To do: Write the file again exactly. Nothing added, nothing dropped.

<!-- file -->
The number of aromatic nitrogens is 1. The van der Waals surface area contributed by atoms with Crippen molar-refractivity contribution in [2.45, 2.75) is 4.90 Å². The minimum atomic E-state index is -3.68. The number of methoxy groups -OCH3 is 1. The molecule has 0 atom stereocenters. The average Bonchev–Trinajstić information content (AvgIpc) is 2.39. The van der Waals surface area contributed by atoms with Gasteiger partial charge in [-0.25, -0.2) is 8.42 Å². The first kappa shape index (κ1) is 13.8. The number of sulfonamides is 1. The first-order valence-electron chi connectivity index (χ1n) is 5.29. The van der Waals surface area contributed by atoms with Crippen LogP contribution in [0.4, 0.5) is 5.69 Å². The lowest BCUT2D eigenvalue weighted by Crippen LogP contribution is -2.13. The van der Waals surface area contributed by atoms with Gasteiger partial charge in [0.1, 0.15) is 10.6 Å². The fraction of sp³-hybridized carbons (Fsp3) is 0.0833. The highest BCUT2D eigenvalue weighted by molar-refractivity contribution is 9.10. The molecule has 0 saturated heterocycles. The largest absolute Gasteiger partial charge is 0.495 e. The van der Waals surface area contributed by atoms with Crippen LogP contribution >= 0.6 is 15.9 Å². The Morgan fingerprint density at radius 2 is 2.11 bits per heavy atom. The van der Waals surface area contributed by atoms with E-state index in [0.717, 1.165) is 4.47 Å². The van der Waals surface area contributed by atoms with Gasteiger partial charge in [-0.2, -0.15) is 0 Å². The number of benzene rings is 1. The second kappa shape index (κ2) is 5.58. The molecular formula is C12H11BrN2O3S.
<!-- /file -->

The number of aromatic nitrogens is 1. The van der Waals surface area contributed by atoms with Crippen molar-refractivity contribution in [2.45, 2.75) is 4.90 Å². The minimum atomic E-state index is -3.68. The number of methoxy groups -OCH3 is 1. The molecule has 0 atom stereocenters. The average Bonchev–Trinajstić information content (AvgIpc) is 2.39. The van der Waals surface area contributed by atoms with Gasteiger partial charge in [-0.25, -0.2) is 8.42 Å². The first kappa shape index (κ1) is 13.8. The number of sulfonamides is 1. The first-order valence-electron chi connectivity index (χ1n) is 5.29. The van der Waals surface area contributed by atoms with Crippen LogP contribution in [0.4, 0.5) is 5.69 Å². The lowest BCUT2D eigenvalue weighted by Crippen LogP contribution is -2.13. The van der Waals surface area contributed by atoms with Gasteiger partial charge in [0.1, 0.15) is 10.6 Å². The fraction of sp³-hybridized carbons (Fsp3) is 0.0833. The highest BCUT2D eigenvalue weighted by molar-refractivity contribution is 9.10. The molecule has 0 saturated heterocycles. The largest absolute Gasteiger partial charge is 0.495 e. The van der Waals surface area contributed by atoms with Crippen LogP contribution >= 0.6 is 15.9 Å². The Morgan fingerprint density at radius 2 is 2.11 bits per heavy atom. The van der Waals surface area contributed by atoms with E-state index in [0.717, 1.165) is 4.47 Å². The van der Waals surface area contributed by atoms with Gasteiger partial charge in [-0.2, -0.15) is 0 Å². The number of benzene rings is 1. The second kappa shape index (κ2) is 5.58. The molecular formula is C12H11BrN2O3S.